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Frank Brennan Will Vote ‘Yes’ but He Still Wants to Protect Religious Freedom

Frank Brennan in The Guardian (Aug 17) says, “I am one of those Australians who will be pleased when same-sex marriages are recognised by Australian law but with adequate protection for religious freedoms.”

Further informative comments:

“One thing is certain. The issues surrounding religious freedom in a society which recognises same-sex marriage will not be fully resolved any time soon. Some argue that these issues should be resolved before the public votes in a compulsory plebiscite or voluntary postal survey. I can see that opponents of same-sex marriage might want to insist on this, and that supporters of same-sex marriage might regard this as a time delaying tactic. I could vote “yes” in a survey while hoping and demanding that the parliament do the hard work on religious freedoms when considering amendments to the Marriage Act. It is important to appreciate that the legal and policy changes needed to protect religious freedom would not appear in the Marriage Act but in other statutes such as the Sex Discrimination Act.”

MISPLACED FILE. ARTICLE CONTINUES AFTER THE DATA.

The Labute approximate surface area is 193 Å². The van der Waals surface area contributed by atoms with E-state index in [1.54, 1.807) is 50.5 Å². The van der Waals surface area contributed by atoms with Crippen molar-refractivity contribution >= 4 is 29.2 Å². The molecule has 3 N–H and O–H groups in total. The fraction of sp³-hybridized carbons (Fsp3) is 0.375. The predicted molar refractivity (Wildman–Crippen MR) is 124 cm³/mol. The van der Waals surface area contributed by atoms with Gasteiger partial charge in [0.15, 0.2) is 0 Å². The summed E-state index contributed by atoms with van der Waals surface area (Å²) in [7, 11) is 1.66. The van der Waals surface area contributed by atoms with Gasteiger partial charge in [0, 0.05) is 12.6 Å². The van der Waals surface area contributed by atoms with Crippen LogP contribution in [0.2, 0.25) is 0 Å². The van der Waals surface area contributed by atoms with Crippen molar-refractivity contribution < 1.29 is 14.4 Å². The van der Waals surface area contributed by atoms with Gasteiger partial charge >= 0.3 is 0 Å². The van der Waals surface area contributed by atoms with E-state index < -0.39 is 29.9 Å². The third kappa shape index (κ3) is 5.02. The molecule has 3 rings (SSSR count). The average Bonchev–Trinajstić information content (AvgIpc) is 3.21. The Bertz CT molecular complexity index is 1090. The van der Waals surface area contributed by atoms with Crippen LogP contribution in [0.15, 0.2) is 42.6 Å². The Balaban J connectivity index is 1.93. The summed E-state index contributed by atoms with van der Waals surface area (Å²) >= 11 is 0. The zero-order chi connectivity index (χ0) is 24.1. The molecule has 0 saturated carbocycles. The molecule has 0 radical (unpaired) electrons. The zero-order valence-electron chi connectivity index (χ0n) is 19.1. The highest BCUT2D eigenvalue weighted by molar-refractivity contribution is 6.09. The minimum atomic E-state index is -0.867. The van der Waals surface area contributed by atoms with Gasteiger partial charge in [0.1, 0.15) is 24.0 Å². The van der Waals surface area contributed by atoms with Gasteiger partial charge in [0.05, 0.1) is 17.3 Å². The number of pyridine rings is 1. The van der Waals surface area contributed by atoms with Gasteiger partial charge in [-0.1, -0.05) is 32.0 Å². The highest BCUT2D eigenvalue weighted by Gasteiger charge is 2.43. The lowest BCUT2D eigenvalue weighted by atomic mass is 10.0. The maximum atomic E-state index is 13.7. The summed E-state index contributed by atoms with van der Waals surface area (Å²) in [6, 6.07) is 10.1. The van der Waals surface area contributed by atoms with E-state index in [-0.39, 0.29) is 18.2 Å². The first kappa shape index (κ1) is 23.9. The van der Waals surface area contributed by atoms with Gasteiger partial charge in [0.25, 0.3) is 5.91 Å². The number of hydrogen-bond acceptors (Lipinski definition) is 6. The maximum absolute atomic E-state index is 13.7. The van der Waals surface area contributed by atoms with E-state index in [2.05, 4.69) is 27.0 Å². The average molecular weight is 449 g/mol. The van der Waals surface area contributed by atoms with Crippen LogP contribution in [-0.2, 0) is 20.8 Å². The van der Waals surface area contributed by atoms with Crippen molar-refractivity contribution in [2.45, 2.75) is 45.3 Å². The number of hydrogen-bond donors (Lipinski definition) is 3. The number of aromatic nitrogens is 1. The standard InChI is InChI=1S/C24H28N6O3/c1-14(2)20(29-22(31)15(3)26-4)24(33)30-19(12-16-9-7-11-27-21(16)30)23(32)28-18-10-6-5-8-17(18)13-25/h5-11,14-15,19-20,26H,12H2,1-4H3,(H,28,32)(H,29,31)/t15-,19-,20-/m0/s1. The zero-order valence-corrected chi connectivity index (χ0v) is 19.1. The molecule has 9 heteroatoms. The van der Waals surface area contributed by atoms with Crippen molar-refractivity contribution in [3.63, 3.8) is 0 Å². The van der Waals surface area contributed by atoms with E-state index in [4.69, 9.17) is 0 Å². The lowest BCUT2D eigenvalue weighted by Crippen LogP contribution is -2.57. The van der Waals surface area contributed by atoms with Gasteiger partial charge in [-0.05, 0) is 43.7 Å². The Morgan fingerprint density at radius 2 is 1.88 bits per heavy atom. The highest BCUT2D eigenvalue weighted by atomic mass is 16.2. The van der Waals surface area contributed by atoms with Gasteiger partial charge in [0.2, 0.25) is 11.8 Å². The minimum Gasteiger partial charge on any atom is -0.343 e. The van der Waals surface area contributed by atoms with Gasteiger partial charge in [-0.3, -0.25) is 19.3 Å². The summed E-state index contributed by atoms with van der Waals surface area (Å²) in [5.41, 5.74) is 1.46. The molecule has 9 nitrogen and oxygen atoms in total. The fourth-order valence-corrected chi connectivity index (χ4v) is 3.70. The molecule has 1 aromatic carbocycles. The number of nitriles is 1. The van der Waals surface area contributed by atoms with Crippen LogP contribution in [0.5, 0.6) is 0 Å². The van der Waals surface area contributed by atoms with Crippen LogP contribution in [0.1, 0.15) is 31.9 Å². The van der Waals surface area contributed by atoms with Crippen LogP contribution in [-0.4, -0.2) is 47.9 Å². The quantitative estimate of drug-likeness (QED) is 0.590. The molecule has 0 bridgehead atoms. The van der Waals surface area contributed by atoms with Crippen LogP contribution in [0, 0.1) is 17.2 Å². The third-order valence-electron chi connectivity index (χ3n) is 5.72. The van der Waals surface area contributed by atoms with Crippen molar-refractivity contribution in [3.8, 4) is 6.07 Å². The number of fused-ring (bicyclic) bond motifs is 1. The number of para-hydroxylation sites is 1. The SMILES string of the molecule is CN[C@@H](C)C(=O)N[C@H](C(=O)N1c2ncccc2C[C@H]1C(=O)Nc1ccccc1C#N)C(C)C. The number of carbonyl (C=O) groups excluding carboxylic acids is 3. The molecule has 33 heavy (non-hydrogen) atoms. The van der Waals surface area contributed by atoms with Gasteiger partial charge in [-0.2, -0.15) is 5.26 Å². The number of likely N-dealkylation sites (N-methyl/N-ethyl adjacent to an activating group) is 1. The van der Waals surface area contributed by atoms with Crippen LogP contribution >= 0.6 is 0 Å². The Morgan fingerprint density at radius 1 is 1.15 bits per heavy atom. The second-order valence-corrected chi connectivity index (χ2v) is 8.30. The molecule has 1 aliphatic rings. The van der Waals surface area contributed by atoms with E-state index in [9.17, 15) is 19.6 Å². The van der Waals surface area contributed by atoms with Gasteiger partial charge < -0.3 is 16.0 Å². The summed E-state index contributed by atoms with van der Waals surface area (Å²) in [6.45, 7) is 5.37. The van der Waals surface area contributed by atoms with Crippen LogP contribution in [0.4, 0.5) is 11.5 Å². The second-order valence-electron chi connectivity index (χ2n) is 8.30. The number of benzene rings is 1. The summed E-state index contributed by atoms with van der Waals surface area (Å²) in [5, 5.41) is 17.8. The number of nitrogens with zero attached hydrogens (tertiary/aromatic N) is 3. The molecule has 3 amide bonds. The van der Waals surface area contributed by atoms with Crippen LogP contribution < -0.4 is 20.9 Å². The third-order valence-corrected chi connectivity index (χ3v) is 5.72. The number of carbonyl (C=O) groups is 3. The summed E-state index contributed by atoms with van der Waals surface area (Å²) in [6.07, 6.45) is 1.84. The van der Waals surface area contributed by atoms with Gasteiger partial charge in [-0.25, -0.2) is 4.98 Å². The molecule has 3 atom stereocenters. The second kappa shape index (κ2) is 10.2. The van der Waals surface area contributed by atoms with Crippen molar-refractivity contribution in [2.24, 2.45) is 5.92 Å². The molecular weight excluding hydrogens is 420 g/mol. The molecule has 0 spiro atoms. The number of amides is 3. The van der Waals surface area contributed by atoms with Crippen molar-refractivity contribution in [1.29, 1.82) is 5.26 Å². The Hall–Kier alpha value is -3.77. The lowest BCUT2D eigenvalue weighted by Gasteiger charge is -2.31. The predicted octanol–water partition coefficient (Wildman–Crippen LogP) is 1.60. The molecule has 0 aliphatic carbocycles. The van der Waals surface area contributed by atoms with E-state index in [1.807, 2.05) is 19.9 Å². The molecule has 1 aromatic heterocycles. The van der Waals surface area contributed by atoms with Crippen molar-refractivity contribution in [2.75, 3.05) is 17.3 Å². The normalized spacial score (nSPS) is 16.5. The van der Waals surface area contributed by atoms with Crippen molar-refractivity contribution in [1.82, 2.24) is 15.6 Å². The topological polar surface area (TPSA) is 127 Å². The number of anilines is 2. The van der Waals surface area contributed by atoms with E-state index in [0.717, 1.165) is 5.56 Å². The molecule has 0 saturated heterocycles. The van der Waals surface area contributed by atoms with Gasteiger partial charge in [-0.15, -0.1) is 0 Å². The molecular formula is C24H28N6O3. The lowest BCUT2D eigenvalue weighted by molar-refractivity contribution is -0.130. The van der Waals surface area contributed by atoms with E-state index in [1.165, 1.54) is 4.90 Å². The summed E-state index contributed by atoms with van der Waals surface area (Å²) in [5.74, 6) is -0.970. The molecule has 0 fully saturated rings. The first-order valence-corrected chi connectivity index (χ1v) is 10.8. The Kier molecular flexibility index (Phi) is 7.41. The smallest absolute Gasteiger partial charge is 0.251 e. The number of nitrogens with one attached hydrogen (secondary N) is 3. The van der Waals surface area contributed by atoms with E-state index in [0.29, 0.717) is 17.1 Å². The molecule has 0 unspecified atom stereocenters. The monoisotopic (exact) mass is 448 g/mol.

[These words from Cardinal Pell after a meeting with the PM on the national human rights consultation well captures our viewpoint about the best way to protect religious freedom.]

“We are very keen to ensure that the right to practise religion in public life continues to be protected in law. It is not ideal that religious freedom is protected by so called ‘exemptions and exceptions’ in anti-discrimination law, almost like reluctant concessions, crumbs from the secularists’ table. What is needed is legislation that embodies and recognises these basic religious freedoms as a human right.”

“In February this year, the parliament’s select committee on the exposure draft of the marriage amendment (same-sex marriage) bill unanimously reported: “Overall the evidence supports the need for current protections for religious freedom to be enhanced. This would most appropriately be achieved through the inclusion of ‘religious belief’ in federal anti-discrimination law.” “

“It’s no longer good enough to treat the non-derogable right to freedom of thought, conscience and religion simply as an exemption to non-discrimination laws.”

Click here for the full article.

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